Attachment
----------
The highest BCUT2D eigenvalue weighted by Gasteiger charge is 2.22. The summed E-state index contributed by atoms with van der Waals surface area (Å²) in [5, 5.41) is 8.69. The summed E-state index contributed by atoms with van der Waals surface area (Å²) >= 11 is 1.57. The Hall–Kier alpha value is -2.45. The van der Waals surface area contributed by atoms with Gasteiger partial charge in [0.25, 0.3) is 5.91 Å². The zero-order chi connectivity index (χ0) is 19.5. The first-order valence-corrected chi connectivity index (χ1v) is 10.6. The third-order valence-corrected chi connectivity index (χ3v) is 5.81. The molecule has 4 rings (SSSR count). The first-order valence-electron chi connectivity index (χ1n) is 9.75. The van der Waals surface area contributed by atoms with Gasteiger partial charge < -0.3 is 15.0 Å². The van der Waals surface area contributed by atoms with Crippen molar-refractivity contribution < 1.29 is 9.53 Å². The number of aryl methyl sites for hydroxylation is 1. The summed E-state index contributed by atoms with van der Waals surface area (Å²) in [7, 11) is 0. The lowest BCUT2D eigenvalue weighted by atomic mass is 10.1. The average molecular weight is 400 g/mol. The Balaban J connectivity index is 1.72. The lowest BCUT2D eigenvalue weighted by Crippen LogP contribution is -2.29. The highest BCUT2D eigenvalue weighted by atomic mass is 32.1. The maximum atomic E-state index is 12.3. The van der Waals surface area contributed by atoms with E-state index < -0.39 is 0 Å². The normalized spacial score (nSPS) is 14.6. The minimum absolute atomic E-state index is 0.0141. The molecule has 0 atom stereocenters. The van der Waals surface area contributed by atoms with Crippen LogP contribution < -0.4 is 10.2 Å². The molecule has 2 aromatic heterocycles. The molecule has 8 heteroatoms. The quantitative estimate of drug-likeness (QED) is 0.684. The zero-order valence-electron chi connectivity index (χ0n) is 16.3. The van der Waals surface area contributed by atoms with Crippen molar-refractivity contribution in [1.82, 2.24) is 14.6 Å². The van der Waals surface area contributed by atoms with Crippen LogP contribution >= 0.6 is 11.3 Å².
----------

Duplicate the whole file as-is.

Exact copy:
The highest BCUT2D eigenvalue weighted by Gasteiger charge is 2.22. The summed E-state index contributed by atoms with van der Waals surface area (Å²) in [5, 5.41) is 8.69. The summed E-state index contributed by atoms with van der Waals surface area (Å²) >= 11 is 1.57. The Hall–Kier alpha value is -2.45. The van der Waals surface area contributed by atoms with Gasteiger partial charge in [0.25, 0.3) is 5.91 Å². The zero-order chi connectivity index (χ0) is 19.5. The first-order valence-corrected chi connectivity index (χ1v) is 10.6. The third-order valence-corrected chi connectivity index (χ3v) is 5.81. The molecule has 4 rings (SSSR count). The first-order valence-electron chi connectivity index (χ1n) is 9.75. The van der Waals surface area contributed by atoms with Gasteiger partial charge < -0.3 is 15.0 Å². The van der Waals surface area contributed by atoms with Crippen molar-refractivity contribution < 1.29 is 9.53 Å². The number of aryl methyl sites for hydroxylation is 1. The summed E-state index contributed by atoms with van der Waals surface area (Å²) in [7, 11) is 0. The lowest BCUT2D eigenvalue weighted by atomic mass is 10.1. The average molecular weight is 400 g/mol. The Balaban J connectivity index is 1.72. The lowest BCUT2D eigenvalue weighted by Crippen LogP contribution is -2.29. The highest BCUT2D eigenvalue weighted by atomic mass is 32.1. The maximum atomic E-state index is 12.3. The van der Waals surface area contributed by atoms with E-state index < -0.39 is 0 Å². The normalized spacial score (nSPS) is 14.6. The minimum absolute atomic E-state index is 0.0141. The molecule has 0 atom stereocenters. The van der Waals surface area contributed by atoms with Crippen LogP contribution < -0.4 is 10.2 Å². The molecule has 2 aromatic heterocycles. The molecule has 8 heteroatoms. The quantitative estimate of drug-likeness (QED) is 0.684. The zero-order valence-electron chi connectivity index (χ0n) is 16.3. The van der Waals surface area contributed by atoms with Crippen molar-refractivity contribution in [1.82, 2.24) is 14.6 Å². The van der Waals surface area contributed by atoms with Crippen LogP contribution >= 0.6 is 11.3 Å².